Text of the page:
Table 1 Misinformation harms in crisis situations

In the context of natural crises, such as hurricane Sandy, Gupta et al. (2013) investigated spread of misinformation-filled messages. They concluded that there were very few original misinformation messages and that the majority of these messages were shared messages. Rajdev and Lee (2015) examined the behaviors of malicious users posting misinformation messages and concluded that malicious users had lesser number of favorite tweets compared to legitimate. Nealon (2017) reported that false information lead to unnecessary fears on the one hand and false expectations on the other, which severely affected evacuation decisions and support from authorities during hurricane Harvey and Irma. Similarly, misinformation about Louisiana floods in 2006 from Facebook messages and posts confused FEMA (March 2016 floods) and the American Red Cross (Summer floods) with information overload (Holdeman 2018).

Prior research has examined 15 types of harms related to crisis misinformation, including life, injury, income, business, emotion, trust, reputation, discrimination, connection, isolation, safety, access, privacy, decision and confusion harms (see Table 2).

Table 2 Types of misinformation harms in humanitarian crises

There is recent research on Twitter social media users that address certain types of misinformation and their harms, such as the use of house cleaners as COVID 19 virus treatments (Chary et al. 2020) or “vaccine misconceptions” during Zika virus outbreak (Dredze et al. 2016). Additionally, (Motta et al. 2020) have examined “mentions” from online users that are related to misinformation harms on platforms such as Media Cloud in the context of the COVID 19 pandemic. However, few researchers have systematically considered the consequences from misinformation as might be perceived by either people from different backgrounds or different groups of affected people such as “patients” (Love et al. 2020) or “medical students and hospital workers” (Ma et al. 2020) in such a healthcare crisis like COVID 19 pandemic.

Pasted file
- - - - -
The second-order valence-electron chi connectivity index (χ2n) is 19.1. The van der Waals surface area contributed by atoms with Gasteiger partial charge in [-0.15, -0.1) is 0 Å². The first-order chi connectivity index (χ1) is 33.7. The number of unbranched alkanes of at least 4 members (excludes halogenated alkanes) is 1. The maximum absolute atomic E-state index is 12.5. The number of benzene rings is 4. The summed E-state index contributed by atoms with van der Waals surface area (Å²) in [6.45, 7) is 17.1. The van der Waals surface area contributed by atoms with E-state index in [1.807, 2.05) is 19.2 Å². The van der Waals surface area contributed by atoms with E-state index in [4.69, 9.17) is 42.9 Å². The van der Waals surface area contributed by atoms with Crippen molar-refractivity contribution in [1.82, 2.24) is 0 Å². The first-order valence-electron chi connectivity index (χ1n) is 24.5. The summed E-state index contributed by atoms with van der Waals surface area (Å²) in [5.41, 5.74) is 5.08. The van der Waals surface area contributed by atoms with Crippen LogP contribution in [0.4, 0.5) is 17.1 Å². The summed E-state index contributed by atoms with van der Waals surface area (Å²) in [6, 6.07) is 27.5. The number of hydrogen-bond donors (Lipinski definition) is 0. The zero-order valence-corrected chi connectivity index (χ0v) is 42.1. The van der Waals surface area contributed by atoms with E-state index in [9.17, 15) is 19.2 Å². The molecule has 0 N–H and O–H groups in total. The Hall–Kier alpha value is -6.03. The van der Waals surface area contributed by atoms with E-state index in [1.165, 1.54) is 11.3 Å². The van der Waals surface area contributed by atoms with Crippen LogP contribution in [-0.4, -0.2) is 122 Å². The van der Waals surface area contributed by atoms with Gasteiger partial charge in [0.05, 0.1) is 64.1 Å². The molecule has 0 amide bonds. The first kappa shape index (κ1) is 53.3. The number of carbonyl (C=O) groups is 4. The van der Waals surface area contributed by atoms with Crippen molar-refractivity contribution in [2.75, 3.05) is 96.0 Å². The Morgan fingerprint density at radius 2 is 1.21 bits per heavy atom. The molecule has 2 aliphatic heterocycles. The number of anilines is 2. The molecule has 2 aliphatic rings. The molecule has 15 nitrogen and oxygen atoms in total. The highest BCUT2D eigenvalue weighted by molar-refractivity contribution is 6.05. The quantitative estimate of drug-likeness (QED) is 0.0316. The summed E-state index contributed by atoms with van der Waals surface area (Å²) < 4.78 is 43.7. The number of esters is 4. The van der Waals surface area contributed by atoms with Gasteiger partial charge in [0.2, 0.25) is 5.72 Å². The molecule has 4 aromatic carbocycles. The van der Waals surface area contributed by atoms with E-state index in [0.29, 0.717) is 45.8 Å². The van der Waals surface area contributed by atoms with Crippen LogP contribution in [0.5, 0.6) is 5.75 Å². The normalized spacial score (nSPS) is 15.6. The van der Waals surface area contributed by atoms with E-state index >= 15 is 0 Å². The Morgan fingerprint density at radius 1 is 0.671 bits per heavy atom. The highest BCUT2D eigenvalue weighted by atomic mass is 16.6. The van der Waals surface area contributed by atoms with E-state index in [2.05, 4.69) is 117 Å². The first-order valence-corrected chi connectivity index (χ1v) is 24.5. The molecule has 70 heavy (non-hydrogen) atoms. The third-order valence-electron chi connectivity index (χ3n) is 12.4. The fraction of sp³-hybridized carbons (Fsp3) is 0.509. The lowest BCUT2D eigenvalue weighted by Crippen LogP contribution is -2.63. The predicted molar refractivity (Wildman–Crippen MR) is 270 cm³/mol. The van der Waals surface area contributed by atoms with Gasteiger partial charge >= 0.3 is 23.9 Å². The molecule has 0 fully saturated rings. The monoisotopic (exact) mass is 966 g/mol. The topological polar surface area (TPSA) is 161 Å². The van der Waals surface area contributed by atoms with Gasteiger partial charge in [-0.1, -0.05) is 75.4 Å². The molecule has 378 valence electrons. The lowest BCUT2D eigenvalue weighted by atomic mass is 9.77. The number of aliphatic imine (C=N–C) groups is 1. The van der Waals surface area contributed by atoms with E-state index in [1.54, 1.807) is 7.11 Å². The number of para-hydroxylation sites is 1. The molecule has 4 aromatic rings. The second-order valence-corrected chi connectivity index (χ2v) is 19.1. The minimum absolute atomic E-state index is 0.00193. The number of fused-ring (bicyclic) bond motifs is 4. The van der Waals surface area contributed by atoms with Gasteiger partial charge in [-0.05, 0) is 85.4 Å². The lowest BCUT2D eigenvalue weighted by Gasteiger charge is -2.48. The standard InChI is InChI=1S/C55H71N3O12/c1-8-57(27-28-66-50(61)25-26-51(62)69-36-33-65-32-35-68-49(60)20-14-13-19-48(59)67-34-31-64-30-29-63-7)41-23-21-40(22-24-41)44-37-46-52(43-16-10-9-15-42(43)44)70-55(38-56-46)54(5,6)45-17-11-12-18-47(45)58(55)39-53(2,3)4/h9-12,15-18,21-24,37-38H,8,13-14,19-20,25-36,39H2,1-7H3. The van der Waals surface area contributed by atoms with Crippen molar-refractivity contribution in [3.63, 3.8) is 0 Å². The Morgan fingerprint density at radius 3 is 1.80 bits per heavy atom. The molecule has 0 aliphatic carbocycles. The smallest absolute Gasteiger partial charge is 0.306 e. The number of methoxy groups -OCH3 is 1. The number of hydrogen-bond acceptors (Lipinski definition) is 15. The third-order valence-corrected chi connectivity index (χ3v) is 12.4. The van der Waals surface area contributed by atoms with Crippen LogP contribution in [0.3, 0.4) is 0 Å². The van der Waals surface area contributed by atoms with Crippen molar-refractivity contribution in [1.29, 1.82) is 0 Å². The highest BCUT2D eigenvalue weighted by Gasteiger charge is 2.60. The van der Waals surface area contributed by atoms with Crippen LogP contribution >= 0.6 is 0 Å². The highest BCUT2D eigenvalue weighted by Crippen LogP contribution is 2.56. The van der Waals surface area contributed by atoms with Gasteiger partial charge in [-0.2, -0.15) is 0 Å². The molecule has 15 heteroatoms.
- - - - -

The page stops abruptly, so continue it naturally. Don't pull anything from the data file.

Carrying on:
To ensure enriched quality of data (Love et al. 2020; Ma et al. 2020), in this paper, we have recruited participants that have knowledge and experience as well as exposure to the actual context of that topic. We have surveyed (Agrafiotis et al. 2018) participants that are victims of the crises (or referred to in this paper as “victims); and (Alexander 2018) participants that have existing crisis related working experience (referred to as “crisis responders”). We believe that victims can provide first-hand organic insight into perceptions of harms based on their own experience facing crises’ hazards and vulnerabilities. In addition, the crisis responders will have in depth knowledge and understanding about harm likelihood and impact as a result of their routine work that aims to mitigate or minimize possible immediate, short term or long term effects of emergencies as well as to help the community of victims and their situations to recover or reconstitute.

While various researchers have recently started addressing misinformation harms in specific contexts, there are several gaps in the literature that need to be considered. First, the harm identified are typically anecdotal in nature (Chary et al. 2020). Second, there are limited studies that systematically investigate different types of harms associated with the humanitarian crises. Third, there is scant research that addresses harm perceptions of people with varying crisis experience. Finally, majority of the research focuses on misinformation harm identification, rather than harm assessment. This paper fills these gaps.

Therefore, this paper (Agrafiotis et al. 2018) establishes a synthesis of misinformation harms that are applicable to the context of humanitarian crises, and (Alexander 2018) examines how people perceive misinformation harms in crises. The findings are expected to not only contribute to the understanding of perceived harms of misinformation during humanitarian crises contexts but also derive practical implications to stakeholders such as crises first responders, governmental organizations and social media platforms in efforts of minimize effects of misinformation toward the victims.

3 Methodology

3.1 Details of Survey

To examine misinformation harms, we conducted a survey to obtain judgements of people regarding their perceptions of harm from misinformation during crisis situations (Park et al. 2006). The survey was approved by IRB (Institutional Review Board) at a southern university in the U. S. It was designed using Qualtrics.Footnote 1 The survey was distributed through Amazon Mechanical Turk (MTurk).Footnote 2

We chose two scenarios, anti-vaccination and hurricane, that exhibited the following criteria: (Agrafiotis et al. 2018) popularity and familiarity: scenario details were widely known or were reported in various news outlets; and (Alexander 2018) diversity: the scenarios had different characteristics and captured different types of harms of misinformation in crises. The resulting scenarios are listed in Table 3: (Agrafiotis et al. 2018) anti vaccination crisis with overload of and confusing misinformation, and (Alexander 2018) Hurricane Harvey 2017 disaster with the wrong claim of immigration status check..

Table 3 Misinformation scenarios